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2014 Ody uses 315 mhz sensors. The Pilot uses 433 mhz sensors. You need to upgrade your sensors.
 
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The Pilot does have a direct TPMS system, it displays pressure while the vehicle is stationary. Most likely it is part of the valve stem (older systems used a sensor attached to the wheel using a band, but most automakers have abandoned that approach).

There is a really cool feature that is part of it, hidden in the back of the owner's manual (p. 645). I have a 2017 model.

Before I had a reliable pressure gauge, I used to inflate the car while I had it on (without the engine actually turning). Fill tire a bit, go to the driver's side window check pressure, fill a bit more, check again, and so on. As I was doing that I noticed a pattern of beeps and light flashes, which changed when the pressure was just right. Hmm....

Enter TPMS Fill Assist!

"TPMS with Tire Fill Assist provides visual and audible assistance during tire pressure adjustment. With the power mode in ON, while you adjust tire pressure up or down, the system alerts you as follows:
Below recommended pressure: The beeper sounds and exterior lights flash once every five seconds.
At recommended pressure: The beeper sounds and exterior lights flash rapidly for ~ five seconds. Above recommended pressure: The beeper sounds and lights flash twice every three seconds."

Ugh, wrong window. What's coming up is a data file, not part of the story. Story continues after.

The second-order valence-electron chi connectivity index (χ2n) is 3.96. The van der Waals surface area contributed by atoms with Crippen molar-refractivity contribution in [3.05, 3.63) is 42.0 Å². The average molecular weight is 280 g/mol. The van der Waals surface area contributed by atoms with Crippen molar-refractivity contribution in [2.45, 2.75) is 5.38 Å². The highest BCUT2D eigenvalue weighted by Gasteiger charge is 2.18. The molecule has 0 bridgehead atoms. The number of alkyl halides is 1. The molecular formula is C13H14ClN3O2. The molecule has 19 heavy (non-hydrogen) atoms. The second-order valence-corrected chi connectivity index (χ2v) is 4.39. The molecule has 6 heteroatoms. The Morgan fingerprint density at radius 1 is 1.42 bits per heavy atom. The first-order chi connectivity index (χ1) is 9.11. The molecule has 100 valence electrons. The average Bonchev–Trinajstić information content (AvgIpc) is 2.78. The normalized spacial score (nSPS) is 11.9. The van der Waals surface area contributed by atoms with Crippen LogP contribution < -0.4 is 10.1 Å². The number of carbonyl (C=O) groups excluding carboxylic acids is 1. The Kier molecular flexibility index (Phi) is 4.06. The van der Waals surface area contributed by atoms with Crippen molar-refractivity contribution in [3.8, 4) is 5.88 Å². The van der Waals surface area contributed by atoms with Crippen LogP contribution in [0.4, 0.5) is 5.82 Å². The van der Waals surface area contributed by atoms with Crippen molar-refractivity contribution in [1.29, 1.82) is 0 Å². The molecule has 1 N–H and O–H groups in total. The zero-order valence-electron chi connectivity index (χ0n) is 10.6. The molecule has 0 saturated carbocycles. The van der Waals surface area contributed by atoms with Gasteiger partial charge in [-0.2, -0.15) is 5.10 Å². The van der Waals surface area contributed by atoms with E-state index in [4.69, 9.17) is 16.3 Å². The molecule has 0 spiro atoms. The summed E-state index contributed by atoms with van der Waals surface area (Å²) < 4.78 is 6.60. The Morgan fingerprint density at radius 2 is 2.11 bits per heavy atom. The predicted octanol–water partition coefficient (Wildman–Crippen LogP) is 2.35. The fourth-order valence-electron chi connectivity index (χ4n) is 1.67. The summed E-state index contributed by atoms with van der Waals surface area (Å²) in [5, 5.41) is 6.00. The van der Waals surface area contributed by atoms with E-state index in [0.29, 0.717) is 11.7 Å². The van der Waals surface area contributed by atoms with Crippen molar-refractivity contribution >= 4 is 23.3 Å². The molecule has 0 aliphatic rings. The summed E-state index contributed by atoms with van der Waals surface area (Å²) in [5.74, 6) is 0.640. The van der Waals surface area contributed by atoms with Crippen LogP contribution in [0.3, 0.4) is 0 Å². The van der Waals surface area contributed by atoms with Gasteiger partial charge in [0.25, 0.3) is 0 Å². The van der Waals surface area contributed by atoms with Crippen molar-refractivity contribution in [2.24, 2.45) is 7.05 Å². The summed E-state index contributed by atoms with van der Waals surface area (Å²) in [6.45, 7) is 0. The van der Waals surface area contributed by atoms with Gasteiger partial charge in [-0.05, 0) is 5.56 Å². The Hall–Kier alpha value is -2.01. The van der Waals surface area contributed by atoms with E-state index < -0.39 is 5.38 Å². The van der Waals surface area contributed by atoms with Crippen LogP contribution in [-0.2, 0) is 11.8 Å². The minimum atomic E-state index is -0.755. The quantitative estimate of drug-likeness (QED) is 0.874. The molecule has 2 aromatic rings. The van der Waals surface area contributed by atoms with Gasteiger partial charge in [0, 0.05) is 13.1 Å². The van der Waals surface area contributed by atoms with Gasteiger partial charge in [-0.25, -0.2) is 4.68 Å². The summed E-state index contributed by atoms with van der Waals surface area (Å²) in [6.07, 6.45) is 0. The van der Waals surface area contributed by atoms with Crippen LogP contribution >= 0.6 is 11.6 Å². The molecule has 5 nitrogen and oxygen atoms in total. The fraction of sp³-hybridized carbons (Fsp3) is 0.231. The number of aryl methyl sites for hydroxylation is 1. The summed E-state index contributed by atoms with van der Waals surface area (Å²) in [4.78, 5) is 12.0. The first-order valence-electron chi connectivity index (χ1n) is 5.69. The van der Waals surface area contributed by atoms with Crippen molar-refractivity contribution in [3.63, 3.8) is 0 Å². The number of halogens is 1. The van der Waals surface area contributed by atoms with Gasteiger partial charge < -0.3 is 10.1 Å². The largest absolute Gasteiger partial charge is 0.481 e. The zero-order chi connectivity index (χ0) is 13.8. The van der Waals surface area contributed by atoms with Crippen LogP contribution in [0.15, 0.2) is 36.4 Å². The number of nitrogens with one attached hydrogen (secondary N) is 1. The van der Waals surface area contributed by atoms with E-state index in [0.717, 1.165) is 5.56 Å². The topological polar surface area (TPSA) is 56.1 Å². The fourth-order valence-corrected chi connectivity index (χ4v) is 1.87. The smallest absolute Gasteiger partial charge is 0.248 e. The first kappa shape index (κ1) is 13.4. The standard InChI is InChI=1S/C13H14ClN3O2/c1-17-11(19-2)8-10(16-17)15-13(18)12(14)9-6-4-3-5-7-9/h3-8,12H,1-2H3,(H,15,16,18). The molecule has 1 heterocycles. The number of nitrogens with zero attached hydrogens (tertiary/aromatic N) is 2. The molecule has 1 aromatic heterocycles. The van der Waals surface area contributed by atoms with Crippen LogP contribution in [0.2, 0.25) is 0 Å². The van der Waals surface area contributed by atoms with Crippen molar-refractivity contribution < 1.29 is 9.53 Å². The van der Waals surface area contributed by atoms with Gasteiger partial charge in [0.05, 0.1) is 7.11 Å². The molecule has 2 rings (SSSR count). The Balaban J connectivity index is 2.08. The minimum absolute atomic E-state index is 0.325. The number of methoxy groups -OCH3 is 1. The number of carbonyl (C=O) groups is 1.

In short, this system will help you inflate the tire to the optimal pressure without having to run back and forth between inflating a tire and checking pressure on the dashboard. Such a clever feature, I wish Honda made it stand out a little more in the manual.
 

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Discussion Starter #14
Quick follow-up in case it may help someone facing similar issue. Ordered honda tpms sensors from Bernardis for $28 a piece. Because Bernardi’s site said customers who purchased the sensors also bought the nuts, washers, and oring seals, I ordered those too, but when everything arrived, the sensors had in their bags the associated parts already, so I spent a few dollars for those bits and pieces that I did not need.

Even though it was 10 degrees F in my garage, I worked myself into a sweat trying to break the bead on the first winter tire to install the sensor myself. Between their having been mounted three years ago and the cold temp, I could not break the bead. Realized I needed help or a specialized bead breaker tool. Discount Tire’s online marketing person had responded to me in another thread, apologizing for their store manager’s indirect/direct mistake described above, so I went back there to seek help on installing the sensors. They did it for $10 a wheel. Sales rep told me I would have to come back after I mounted wheels on my Pilot to have the sensors programmed for free, which was also wrong advice but the offer was nice. After installing the wheels on the Pilot, I barely drove 4 blocks before the screen showed each tire’s air pressure jump to exactly 58 psi, and then one by one settle down to the 35 lbs I had in each tire.

Everything is good now. Thank you all for your expert advice!